We sat right at the top of the steep theatre and despite this our tickets were still £21! I think it’s awful that celebrity cast shows often exempt themselves from budget tickets.

It was exciting to finally witness David Tennant on stage, after his Hamlet success I was intrigued to see him tackling Shakespeare with my own eyes. Unfortunately the outrageous set caused too much of a distraction for me to really relax and enjoy it. It was disappointing to watch another classic mucked around with, causing much of the beauty of the script to be lost.

‘Much Ado About Nothing’ continues until 3 September 2011, book here.

Wednesday, 25 May 2011

DIRT at The Wellcome Collection













Just up the road from the St Pancras Renaissance Hotel is the Wellcome Collection, we went for a little cultural excursion after our meal at Gilbert Scott. The current exhibition is called DIRT investigating the filthy reality of everyday life. It presents a full history of squalid truths and grimy facts, explaining and illustrating our relationship with dirt and the attitudes surrounding it, whilst also displaying some intriguing works of art.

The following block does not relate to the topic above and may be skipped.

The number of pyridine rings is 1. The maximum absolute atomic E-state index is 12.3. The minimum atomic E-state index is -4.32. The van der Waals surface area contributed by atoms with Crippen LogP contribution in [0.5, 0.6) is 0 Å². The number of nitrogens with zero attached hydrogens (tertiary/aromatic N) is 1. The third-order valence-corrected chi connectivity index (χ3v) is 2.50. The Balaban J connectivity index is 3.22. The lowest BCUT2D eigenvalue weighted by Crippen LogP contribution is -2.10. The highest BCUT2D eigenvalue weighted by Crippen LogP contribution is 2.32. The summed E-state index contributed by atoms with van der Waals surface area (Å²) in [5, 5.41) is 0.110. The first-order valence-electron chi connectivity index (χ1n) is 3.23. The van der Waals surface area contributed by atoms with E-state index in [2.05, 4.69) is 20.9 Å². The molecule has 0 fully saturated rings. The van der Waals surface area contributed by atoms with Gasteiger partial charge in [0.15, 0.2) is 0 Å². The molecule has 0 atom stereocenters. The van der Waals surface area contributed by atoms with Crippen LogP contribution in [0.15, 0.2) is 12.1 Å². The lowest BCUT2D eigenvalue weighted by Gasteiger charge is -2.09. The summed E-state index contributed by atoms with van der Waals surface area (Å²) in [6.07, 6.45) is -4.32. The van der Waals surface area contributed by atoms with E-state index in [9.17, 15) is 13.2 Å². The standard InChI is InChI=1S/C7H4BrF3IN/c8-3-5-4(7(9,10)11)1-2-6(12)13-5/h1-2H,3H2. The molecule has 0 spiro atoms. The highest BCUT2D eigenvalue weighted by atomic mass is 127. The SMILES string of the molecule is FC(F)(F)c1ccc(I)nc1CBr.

The Wellcome Collection is a wealthy institute and the exhibitions here tend to be thorough and inspiring, DIRT is no exception. It is beautifully organised in a series of rooms, highly engaging and exciting. I was pleased to find lots of young adults and teenagers looking round while I was there on a Saturday afternoon, it is clear that this is a venue that encourages interest in art and culture. It also helps that the exhibition is free!




The show begins with the concept of cleanliness and household dirt, looking at the tradition of cleaning in 17th century homes, particularly at the practice in Delft in the Netherlands. Several illuminating paintings by Pieter de Hooch depict the Dutch housekeeper’s obsessive cleaning habits, and the pride in keeping a polished immaculate house.




I found the hygiene exploration the most interesting, exploring a part of our history in which dirt and contamination have been devastating, examining the cholera epidemic in England that spread rapidly and killed hundreds within days. This room includes, a vial of infected water, maps showing the route of contamination, and other amazing artefacts. A beautiful drawing shows a woman’s face, before and after the disease has affected her. We also see photos from the Glasgow Royal Infirmary Hospital in 1861 where hygiene was totally inadequate and infection spread horrifically fast and many patients died from postoperative ‘ward fever’.




A fascinating and inspiring finale comes in the form of a feature on ‘Fresh Kills’, the largest municipal landfill in the world, situated on Staten Island in America. It is nearly three times bigger than Central Park with a peak higher than the Statue of Liberty. One photo of the site is shown above. Fresh Kills was closed in 2011 and over the next 20 years they hope to transform this area into a public park. Fittingly the name will be changed from ‘Fresh Kills’ to ‘Fresh Waters’.




DIRT continues at the Wellcome Collection until 31 August 2011, see more information here.

Tuesday, 24 May 2011